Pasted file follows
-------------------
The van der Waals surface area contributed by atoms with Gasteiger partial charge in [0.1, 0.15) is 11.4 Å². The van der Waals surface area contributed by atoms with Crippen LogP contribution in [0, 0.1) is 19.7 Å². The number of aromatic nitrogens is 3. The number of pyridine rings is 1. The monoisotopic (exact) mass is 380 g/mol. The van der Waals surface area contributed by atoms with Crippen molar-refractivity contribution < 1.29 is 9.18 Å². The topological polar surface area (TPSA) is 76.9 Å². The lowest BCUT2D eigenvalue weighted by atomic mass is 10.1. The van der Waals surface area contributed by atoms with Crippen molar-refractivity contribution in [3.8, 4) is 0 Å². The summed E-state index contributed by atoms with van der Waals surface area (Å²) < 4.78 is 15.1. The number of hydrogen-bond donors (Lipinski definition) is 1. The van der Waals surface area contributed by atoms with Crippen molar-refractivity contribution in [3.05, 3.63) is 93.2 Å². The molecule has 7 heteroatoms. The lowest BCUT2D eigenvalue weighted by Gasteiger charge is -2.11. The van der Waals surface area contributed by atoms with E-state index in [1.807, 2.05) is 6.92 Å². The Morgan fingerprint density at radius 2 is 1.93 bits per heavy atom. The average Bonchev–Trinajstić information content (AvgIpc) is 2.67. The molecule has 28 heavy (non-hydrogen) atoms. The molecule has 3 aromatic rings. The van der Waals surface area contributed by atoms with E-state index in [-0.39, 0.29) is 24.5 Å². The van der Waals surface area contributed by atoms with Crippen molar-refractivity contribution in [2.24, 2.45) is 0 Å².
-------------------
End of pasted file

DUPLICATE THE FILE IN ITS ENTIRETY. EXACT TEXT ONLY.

The van der Waals surface area contributed by atoms with Gasteiger partial charge in [0.1, 0.15) is 11.4 Å². The van der Waals surface area contributed by atoms with Crippen LogP contribution in [0, 0.1) is 19.7 Å². The number of aromatic nitrogens is 3. The number of pyridine rings is 1. The monoisotopic (exact) mass is 380 g/mol. The van der Waals surface area contributed by atoms with Crippen molar-refractivity contribution < 1.29 is 9.18 Å². The topological polar surface area (TPSA) is 76.9 Å². The lowest BCUT2D eigenvalue weighted by atomic mass is 10.1. The van der Waals surface area contributed by atoms with Crippen molar-refractivity contribution in [3.8, 4) is 0 Å². The summed E-state index contributed by atoms with van der Waals surface area (Å²) < 4.78 is 15.1. The number of hydrogen-bond donors (Lipinski definition) is 1. The van der Waals surface area contributed by atoms with Crippen molar-refractivity contribution in [3.05, 3.63) is 93.2 Å². The molecule has 7 heteroatoms. The lowest BCUT2D eigenvalue weighted by Gasteiger charge is -2.11. The van der Waals surface area contributed by atoms with E-state index in [1.807, 2.05) is 6.92 Å². The Morgan fingerprint density at radius 2 is 1.93 bits per heavy atom. The average Bonchev–Trinajstić information content (AvgIpc) is 2.67. The molecule has 28 heavy (non-hydrogen) atoms. The molecule has 3 aromatic rings. The van der Waals surface area contributed by atoms with E-state index in [-0.39, 0.29) is 24.5 Å². The van der Waals surface area contributed by atoms with Crippen molar-refractivity contribution in [2.24, 2.45) is 0 Å².